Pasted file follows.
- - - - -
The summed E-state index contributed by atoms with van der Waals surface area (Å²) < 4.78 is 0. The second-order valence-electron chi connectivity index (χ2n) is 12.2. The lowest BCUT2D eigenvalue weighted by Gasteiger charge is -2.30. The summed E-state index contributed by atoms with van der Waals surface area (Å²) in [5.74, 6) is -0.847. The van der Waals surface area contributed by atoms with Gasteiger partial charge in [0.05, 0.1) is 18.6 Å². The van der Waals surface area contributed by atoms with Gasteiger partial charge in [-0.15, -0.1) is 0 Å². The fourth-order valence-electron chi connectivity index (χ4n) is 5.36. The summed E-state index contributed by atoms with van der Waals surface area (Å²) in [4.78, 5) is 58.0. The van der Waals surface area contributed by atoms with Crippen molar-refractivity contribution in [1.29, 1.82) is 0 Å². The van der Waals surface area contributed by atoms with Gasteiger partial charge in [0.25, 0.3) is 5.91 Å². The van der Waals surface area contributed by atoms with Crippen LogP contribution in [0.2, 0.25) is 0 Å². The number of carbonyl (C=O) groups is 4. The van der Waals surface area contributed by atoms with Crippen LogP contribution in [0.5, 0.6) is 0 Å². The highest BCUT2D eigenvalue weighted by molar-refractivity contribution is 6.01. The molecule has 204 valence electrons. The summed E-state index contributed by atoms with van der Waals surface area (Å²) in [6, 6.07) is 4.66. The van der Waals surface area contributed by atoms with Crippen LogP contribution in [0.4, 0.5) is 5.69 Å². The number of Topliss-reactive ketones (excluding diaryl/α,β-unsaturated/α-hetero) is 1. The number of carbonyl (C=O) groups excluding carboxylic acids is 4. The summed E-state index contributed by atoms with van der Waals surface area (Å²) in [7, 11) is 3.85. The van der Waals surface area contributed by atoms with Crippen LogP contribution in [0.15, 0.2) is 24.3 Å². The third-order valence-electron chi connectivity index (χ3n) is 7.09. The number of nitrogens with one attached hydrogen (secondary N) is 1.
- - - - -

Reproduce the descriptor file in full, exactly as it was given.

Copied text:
The summed E-state index contributed by atoms with van der Waals surface area (Å²) < 4.78 is 0. The second-order valence-electron chi connectivity index (χ2n) is 12.2. The lowest BCUT2D eigenvalue weighted by Gasteiger charge is -2.30. The summed E-state index contributed by atoms with van der Waals surface area (Å²) in [5.74, 6) is -0.847. The van der Waals surface area contributed by atoms with Gasteiger partial charge in [0.05, 0.1) is 18.6 Å². The van der Waals surface area contributed by atoms with Gasteiger partial charge in [-0.15, -0.1) is 0 Å². The fourth-order valence-electron chi connectivity index (χ4n) is 5.36. The summed E-state index contributed by atoms with van der Waals surface area (Å²) in [4.78, 5) is 58.0. The van der Waals surface area contributed by atoms with Crippen molar-refractivity contribution in [1.29, 1.82) is 0 Å². The van der Waals surface area contributed by atoms with Gasteiger partial charge in [0.25, 0.3) is 5.91 Å². The van der Waals surface area contributed by atoms with Crippen LogP contribution in [0.2, 0.25) is 0 Å². The number of carbonyl (C=O) groups is 4. The van der Waals surface area contributed by atoms with Crippen LogP contribution in [0.5, 0.6) is 0 Å². The highest BCUT2D eigenvalue weighted by molar-refractivity contribution is 6.01. The molecule has 204 valence electrons. The summed E-state index contributed by atoms with van der Waals surface area (Å²) in [6, 6.07) is 4.66. The van der Waals surface area contributed by atoms with Crippen LogP contribution in [0.4, 0.5) is 5.69 Å². The number of Topliss-reactive ketones (excluding diaryl/α,β-unsaturated/α-hetero) is 1. The number of carbonyl (C=O) groups excluding carboxylic acids is 4. The summed E-state index contributed by atoms with van der Waals surface area (Å²) in [7, 11) is 3.85. The van der Waals surface area contributed by atoms with Crippen LogP contribution in [0.15, 0.2) is 24.3 Å². The third-order valence-electron chi connectivity index (χ3n) is 7.09. The number of nitrogens with one attached hydrogen (secondary N) is 1.